Stocks

Market correction could be about half over, says JPMorgan

Bloomberg Tokyo | Updated on October 07, 2019 Published on October 07, 2019

Economists see recession as avoidable in the middle of limited imbalances.

A range of indicators including investor positioning before the most recent slump in markets suggests that the drawdown is about half-finished, and will prove to be less painful than the rout last December, according to JPMorgan Chase & Co. analysis.

Since corrections tend to be most significant when markets are expensive and over-owned and when market depth is weak, these indicators give a sense of vulnerability even if they cannot anticipate the timing of a random shock, John Normand, head of cross-asset fundamental strategy at JPMorgan, wrote in an October 4 note. Entering October, vulnerabilities were moderate rather than high.

Read also: How long will this bear market last?

While the S&P 500 Index climbed Friday in the wake of jobs report that showed hiring continues though, at a softer pace, stocks Tuesday and Wednesday suffered the first back-to-back declines of more than 1 per cent this year thanks to a panoply of weakening data. Futures were again on the back foot Monday.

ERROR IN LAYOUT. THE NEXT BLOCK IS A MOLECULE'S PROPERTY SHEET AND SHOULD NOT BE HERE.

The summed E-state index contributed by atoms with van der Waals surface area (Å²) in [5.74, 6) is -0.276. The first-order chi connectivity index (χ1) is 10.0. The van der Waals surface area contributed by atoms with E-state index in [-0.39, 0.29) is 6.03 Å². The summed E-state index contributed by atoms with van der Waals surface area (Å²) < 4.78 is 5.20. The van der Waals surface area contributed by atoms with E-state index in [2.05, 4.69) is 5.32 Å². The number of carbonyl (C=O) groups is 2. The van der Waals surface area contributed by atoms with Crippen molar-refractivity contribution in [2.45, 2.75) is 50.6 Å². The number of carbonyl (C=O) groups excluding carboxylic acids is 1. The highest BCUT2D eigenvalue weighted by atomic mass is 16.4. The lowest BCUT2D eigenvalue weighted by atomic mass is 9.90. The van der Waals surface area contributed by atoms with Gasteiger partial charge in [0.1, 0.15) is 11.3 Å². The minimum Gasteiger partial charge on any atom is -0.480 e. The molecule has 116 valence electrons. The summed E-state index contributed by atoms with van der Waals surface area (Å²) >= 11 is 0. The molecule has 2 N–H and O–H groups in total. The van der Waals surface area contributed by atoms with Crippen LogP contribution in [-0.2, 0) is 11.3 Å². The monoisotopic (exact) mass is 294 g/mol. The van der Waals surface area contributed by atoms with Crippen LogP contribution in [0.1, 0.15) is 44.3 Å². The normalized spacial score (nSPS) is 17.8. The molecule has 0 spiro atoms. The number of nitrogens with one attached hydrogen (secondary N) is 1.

A recession is avoidable, but recurring drawdowns are not, Normand wrote. That’s thanks to President Donald Trumps impulsiveness and the scope for miscalculation when wielding untested policy tools like tariffs, export bans and capital flow restrictions, he said.

Though the S&P 500 has -- just barely -- escaped entering down-20 per cent, bear territory since the market ructions that began in early 2018, there’s been a cumulative toll from the episodes of pain since then, JPMorgan highlighted. The total return for the index in that period is less than 2 percentage points more than for cash.

Ahead of the current drawdown, JPMorgan analysis shows that positioning was reasonably neutral-to-defensive. As for valuations, a multi-asset portfolio showed that the overshoot relative to what global growth usually implies was only modest, Normand wrote. Meantime, market depth -- or the degree of reliance on just a small group to drive gains -- is below average for U.S. stocks, but with positioning not extreme poses less of a worry, he concluded.

The message across all indicators is that this correction is about half complete, and should prove much shallower than last years, Normand wrote.

He cautioned that the high rotations many hope for, such as out of bonds and into equities, or from developed markets to emerging ones and defensive shares to cyclical, would probably take a significant impetus. Think much more Federal Reserve easing, a rollback in tariffs or sizeable fiscal stimulus from the likes of Germany and China.

Published on October 07, 2019
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